On 19 Janary 2017 the European Court of Justice decided whether the German legislation at issue in the main proceedings is in breach of EU law in that it, first, prohibits the use of amino acids in food in general, regardless of whether there are reasons to suspect that there is a risk to health and, second, imposes conditions on the possibility of obtaining a derogation.
The Lebensmittel- und Futtermittelgesetzbuch (German Code on foodstuffs and animal feed) aims to protect human health by prevention measures in the private national field or to prevent a risk that these products present or may present. The referring court referred to the version of the Code published on 3 June 2013 (BGBl. 2013 I, p. 1426), as amended byParagraph 2 of the Law of 5 December 2014.
In essence the European Court of Justice ruled:
Articles 6 and 7 of Regulation (EC) No 178/2002 of the European Parliament and of the Council of 28 January 2002 laying down the general principles and requirements of food law, establishing the European Food Safety Authority and laying down procedures in matters of food safety must be interpreted as precluding national legislation, such as that at issue in the main proceedings, which prohibits the manufacture, processing or marketing of any food supplement containing amino acids, unless a derogation has been issued by a national authority with discretion in that respect, where that legislation is based on a risk analysis which concerns only certain amino acids, which it is for the referring court to verify. In any event, those articles must be interpreted as precluding such national legislation, where that legislation lays down that the derogations to the prohibition covered by it may only be granted for a specific period even in cases where the safety of a substance is established.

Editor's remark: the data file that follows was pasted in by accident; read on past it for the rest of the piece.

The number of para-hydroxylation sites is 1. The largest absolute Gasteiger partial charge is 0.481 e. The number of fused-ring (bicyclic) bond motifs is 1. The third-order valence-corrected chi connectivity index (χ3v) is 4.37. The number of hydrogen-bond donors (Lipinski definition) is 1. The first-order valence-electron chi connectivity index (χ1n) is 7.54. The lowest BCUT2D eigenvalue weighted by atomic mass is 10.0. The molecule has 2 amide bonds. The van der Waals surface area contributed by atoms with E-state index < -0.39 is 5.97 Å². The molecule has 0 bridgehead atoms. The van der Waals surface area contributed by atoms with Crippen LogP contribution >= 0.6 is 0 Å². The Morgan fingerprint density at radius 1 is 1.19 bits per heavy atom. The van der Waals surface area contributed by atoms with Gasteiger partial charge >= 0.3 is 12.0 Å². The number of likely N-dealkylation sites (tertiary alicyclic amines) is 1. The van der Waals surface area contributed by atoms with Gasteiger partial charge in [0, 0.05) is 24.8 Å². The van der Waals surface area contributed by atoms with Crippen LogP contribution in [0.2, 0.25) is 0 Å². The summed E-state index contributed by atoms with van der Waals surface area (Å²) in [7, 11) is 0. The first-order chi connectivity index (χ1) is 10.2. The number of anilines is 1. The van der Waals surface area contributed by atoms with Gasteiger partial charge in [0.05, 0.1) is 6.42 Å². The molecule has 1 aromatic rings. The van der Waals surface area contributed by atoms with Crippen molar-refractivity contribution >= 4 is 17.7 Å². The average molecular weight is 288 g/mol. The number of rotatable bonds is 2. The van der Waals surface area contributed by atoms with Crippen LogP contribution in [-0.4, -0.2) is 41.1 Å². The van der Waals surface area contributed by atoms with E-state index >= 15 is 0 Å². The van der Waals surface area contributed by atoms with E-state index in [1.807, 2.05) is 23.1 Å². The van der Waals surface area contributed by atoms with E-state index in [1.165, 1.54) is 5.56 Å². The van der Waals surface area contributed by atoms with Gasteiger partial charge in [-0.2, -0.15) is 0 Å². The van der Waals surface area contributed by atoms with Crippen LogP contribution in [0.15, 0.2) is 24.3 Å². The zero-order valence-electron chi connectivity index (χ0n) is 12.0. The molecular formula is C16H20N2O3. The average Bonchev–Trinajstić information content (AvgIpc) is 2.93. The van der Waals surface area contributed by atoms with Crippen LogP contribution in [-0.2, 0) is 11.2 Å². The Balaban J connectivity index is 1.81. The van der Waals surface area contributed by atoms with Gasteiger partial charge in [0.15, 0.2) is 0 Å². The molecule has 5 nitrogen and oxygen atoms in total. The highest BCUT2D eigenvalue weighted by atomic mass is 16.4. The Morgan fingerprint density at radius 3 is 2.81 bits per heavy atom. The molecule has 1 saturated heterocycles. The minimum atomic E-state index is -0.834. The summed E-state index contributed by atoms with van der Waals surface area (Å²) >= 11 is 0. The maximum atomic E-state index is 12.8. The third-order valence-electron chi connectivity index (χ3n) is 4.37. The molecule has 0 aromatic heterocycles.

We like to draw your attentiom in particular to partuculat to the points 65 and 66 of the ruling which are as follows:
"In the present case, having regard to the information provided by the German Government in its written observations, and subject to the necessary verifications which the referring court must carry out, the risk analysis and the resulting application of the precautionary principle appear to concern only certain amino acids, which would be insufficient to justify a prior authorisation scheme, such as that laid down in the LFGB, which applies without distinction to all amino acids.
In the context of that verification, it must be pointed out that the practical difficulties in carrying out an exhaustive assessment of the risk to health of food containing amino acids, in accordance with the case-law referred to in paragraph 56 of the present judgment, cannot justify the absence of such an exhaustive assessment prior to the adoption of a systematic and untargeted prior authorisation scheme (see, by analogy, judgment of 28 January 2010, Commission v France, C‑333/08, EU:C:2010:44, paragraph 103)."
The whole ruling can be downloades by clicking the following linK.
ECJ Ruling C-282-15